2019 FEI Asian Championship Team Jumping Gold Medal (Pattaya, Thailand)
2019 FEI Asian Championship Individual Jumping Silver Medal (Pattaya, Thailand)
2018 Longines FEI World Cup China League – 3rd Leg Overall Champion (Beijing, China)
2017 Longines FEI World Cup China League – 2nd Leg Overall Champion (Beijing, China)
2010 Asian Games – Team Jumping Bronze Medal (Guangzhou, China)
2009 National Games – Team Jumping Bronze Medal (Guangzhou, China)
"I’m trying to give my riders in China a taste of the European training methods I was exposed to" Kenneth Cheng, HKJC Equestrian Team Rider
Kenneth Cheng is proof that when you combine hard work with talent, anything is possible. The son of equestrians, the love of horses was instilled into him from the very start. Even in his early days, when riding was just a hobby, Kenneth always put his horses first, often rising at the crack of dawn beat the heat, to ensure that his horses were ridden and looked after. “I remember hot summer days when we had to get up quite early to stay out of the heat to ride the horses,” he says. “We had a lot of shows at the weekend so growing up, it was pretty much all about horses.”
As a high school student, he spent many summer and winter holidays training in Europe. This early education put him in the perfect position to qualify for the 2008 Beijing Olympics, where he represented Hong Kong on home turf. At just 18 years old, he took on many seasoned professional riders in the pinnacle of international showjumping competition – something that many riders only achieve much later in their careers. The expectations of a home crowd would be enough to unnerve any rider, but Kenneth kept his cool and used it as a learning experience. “I’m usually quite a cool, relaxed rider,” he says, “but for sure my first Olympics in Hong Kong, with a home crowd, it was all a lot to take in. Because I was so young, I just tried to take it as an experience rather than to achieve something.”
Since, Kenneth has been a mainstay on the Hong Kong team. He was part of the 2006 Asian Games team that finished 12th, the bronze medal winning Asian Games team in 2010, and had a sixth place finish with the team at the 2014 Asian Games. As an individual, he’s had plenty of success at the Grand Prix level and in World Cup classes in China and in Europe. He splits his time between the two regions to live the best of both worlds. He’s got a strong string of up-and-coming horses, including Chaccopia, a talented 10-year-old mare that won the World Cup class in Beijing in 2017, Bon Ami, a 10-year-old gelding, and Enjoy, a 12-year-old mare.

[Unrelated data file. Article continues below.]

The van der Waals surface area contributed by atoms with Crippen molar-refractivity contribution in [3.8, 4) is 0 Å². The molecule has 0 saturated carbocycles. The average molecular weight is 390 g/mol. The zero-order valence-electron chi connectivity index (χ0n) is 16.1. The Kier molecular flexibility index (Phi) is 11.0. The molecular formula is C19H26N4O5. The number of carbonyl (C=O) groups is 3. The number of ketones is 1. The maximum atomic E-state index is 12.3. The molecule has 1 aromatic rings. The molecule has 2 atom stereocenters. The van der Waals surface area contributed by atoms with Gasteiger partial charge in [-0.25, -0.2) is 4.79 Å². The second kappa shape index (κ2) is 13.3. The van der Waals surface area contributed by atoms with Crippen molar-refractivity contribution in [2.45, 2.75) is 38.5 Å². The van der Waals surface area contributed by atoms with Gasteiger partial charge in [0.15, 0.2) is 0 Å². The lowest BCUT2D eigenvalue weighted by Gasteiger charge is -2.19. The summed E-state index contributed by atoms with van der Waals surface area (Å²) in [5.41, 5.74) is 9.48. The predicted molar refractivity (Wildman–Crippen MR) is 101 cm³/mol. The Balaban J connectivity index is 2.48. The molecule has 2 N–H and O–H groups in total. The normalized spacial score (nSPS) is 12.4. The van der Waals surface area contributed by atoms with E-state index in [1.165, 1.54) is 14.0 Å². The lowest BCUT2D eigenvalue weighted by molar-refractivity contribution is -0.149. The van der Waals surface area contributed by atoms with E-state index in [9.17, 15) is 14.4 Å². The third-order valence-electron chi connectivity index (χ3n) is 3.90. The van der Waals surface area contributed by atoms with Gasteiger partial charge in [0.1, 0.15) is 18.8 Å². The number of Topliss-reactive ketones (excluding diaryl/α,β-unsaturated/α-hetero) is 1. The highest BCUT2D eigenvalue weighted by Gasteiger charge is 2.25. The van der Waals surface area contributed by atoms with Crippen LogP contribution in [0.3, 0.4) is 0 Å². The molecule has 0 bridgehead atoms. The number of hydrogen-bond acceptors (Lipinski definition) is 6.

Kenneth’s talent is reflected by his results in competition, but he says behind every championship and every good result, there’s years of hard work. While he may have an innate talent, Kenneth has worked hard to develop his skill in all areas of showjumping – from riding to horse care. “Talent might come naturally,” he says, “but you still have to work on the basics. It may come a little bit easier if you’re talented – you might pick things up quicker – but ultimately, when you want to succeed or do well in the sport, you have to ride consistently. You need show experience, but not just in the ring – you need to know about equine management too.”
He’s been lucky to count some top riders among his mentors. Henk Nooren, Ludger Beerbaum, and Jos Lansink have all played a hand in instilling the skills required to be successful at the top levels. From each of these great riders, he learned different aspects of horsemanship: from training young horses, to running a successful business. Now as a rider based part-time in China, he mentors the next generation of aspiring Grand Prix show jumpers, passing on his wisdom.
As a rider with so much international experience, Kenneth is grateful to have the opportunity to pass on his knowledge to up-and-coming riders in China. He takes a different approach to training than many other Chinese trainers, focusing on the basics: flatwork and the rider’s position. “I’m trying to give my riders in China a taste of the European training methods I was exposed to,” he explains. “With my students, I am very strong on the basics of riding. The position of the rider is very important to me. It’s not something that many other trainers focus on because they don’t want to change a rider too much, but the way I see it is that I help my riders gain a strong foundation so they will go far in the sport.”
His most fulfilling moment as a coach is seeing his rider succeed at competitions. “It’s very rewarding to have talented students training with me,” he says. “It’s definitely motivation for me to do well myself!”
His next goals are the China National Games in 2017, the Asian Games in 2018, the World Equestrian Games in 2018 – and of course, he has an eye on qualifying for the 2020 Tokyo Olympics. This time around he’d be older and more developed in his career as a rider, so the Olympics would be all about trying to succeed and achieve a top placing.
The opportunity to compete at international championships isn’t something Kenneth takes for granted. He’s thankful for the Hong Kong Jockey Club and their support in not only giving him the opportunity to go to the Olympics in Beijing but enabling him to develop as a rider through training with the best riders in the world and competing at the best shows. “Without them,” he says, “I don’t think I’d be where I am today.”